-          Rape in Libya: Reports flood the world media that Libyan leader Muammar Gaddafi (killed by revolutionaries in October) ordered the use of rape as a weapon oppression, with chief ICC prosecutor Luis Moreno Ocampo describing the actions as “a weapon” to “instil fear and curb dissent”. Moreno Ocampo said that in some areas over 100 women were raped, and confirmed the judicial consideration of eyewitness reports describing how the Libyan government provided viagra-style drugs to “enhance the possibility of rape”. See: bbc, guardian


July
-          Women's Worldcup Final: Women’s Football World Cup final on the 17th July saw Japan beat the United States for the Cup. It’s been a record year for women’s football, which was only granted a World Cup tournament in 2009. The final was trending worldwide on twitter, with peak-response on the social networking website at 7,196 tweets per second. The British Football Association (FA) are branding 2011 a “pivotal year” for women’s football, and much is being done to promote the game. See: Wikipedia, financial times, the FA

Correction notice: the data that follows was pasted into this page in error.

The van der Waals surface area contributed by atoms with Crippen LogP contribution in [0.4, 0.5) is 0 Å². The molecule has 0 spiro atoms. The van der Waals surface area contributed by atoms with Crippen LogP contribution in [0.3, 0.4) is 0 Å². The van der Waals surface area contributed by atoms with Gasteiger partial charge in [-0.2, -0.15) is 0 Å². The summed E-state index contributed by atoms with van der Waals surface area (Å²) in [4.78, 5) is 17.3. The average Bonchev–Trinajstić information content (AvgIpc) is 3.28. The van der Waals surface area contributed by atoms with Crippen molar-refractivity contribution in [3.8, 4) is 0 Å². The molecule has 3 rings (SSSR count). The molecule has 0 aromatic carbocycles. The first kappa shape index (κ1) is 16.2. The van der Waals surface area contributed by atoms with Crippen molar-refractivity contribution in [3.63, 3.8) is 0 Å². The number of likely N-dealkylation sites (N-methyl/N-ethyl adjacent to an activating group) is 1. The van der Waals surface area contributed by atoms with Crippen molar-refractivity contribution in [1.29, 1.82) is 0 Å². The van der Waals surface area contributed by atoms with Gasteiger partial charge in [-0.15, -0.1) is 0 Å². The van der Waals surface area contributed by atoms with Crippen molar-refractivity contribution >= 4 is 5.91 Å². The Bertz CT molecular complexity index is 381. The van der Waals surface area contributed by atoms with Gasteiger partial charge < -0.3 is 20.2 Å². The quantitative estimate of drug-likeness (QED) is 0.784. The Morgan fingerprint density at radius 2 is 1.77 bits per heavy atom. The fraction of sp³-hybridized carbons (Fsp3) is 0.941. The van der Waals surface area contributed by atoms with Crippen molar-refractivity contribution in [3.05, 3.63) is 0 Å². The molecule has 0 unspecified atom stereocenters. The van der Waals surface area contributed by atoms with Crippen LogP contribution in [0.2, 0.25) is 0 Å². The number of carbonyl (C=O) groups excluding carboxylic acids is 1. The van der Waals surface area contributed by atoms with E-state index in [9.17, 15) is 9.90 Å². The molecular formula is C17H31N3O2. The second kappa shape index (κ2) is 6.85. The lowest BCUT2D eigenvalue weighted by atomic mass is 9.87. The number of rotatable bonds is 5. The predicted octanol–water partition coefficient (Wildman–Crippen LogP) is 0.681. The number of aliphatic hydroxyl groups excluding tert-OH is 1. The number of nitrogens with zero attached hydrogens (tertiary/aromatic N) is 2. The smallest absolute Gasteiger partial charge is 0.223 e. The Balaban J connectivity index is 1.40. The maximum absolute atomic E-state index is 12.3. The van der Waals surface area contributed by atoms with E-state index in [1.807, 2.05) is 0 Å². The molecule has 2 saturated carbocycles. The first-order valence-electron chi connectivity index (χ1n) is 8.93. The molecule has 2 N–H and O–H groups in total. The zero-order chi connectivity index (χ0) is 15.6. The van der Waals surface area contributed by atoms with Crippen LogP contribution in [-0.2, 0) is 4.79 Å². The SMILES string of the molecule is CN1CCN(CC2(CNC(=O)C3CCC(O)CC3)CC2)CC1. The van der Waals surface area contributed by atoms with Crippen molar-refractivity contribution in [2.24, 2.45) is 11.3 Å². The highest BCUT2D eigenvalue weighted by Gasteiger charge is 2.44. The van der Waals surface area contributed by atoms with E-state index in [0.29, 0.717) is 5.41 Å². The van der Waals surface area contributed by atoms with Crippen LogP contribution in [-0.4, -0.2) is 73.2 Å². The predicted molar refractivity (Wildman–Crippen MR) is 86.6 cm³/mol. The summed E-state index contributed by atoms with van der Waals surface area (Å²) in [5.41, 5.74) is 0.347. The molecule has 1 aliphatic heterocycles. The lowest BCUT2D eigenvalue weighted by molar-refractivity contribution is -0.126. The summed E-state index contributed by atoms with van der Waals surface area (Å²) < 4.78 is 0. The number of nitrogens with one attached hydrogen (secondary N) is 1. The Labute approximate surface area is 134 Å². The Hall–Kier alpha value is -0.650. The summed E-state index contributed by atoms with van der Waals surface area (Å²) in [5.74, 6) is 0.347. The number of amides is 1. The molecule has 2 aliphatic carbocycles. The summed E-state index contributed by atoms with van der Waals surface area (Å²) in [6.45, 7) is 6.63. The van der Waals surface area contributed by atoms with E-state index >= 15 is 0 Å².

August
-           Dorries' Amendment wins govt backing: The government announced it would back calls for reform of abortion counselling services, as endorsed by Nadine Dorries. Happily for pro-choicers (and women generally!), the government shortly instigated an abrupt U-Turn, but had the policy been carried out it would have seen anti-abortion and religious groups more involved in abortion counselling. Proponents of the change accused the current system of services, run by charities such as Marie Stopes and the British Pregnancy Advisory Service (BPAS), of being biased and not sufficiently pro-life, despite plenty of evidence of the impartiality of these services. The proposals would have added another layer of counselling, shrinking the time-window in which an abortion could legally be performed. In the press: guardian, daily mail, telegraph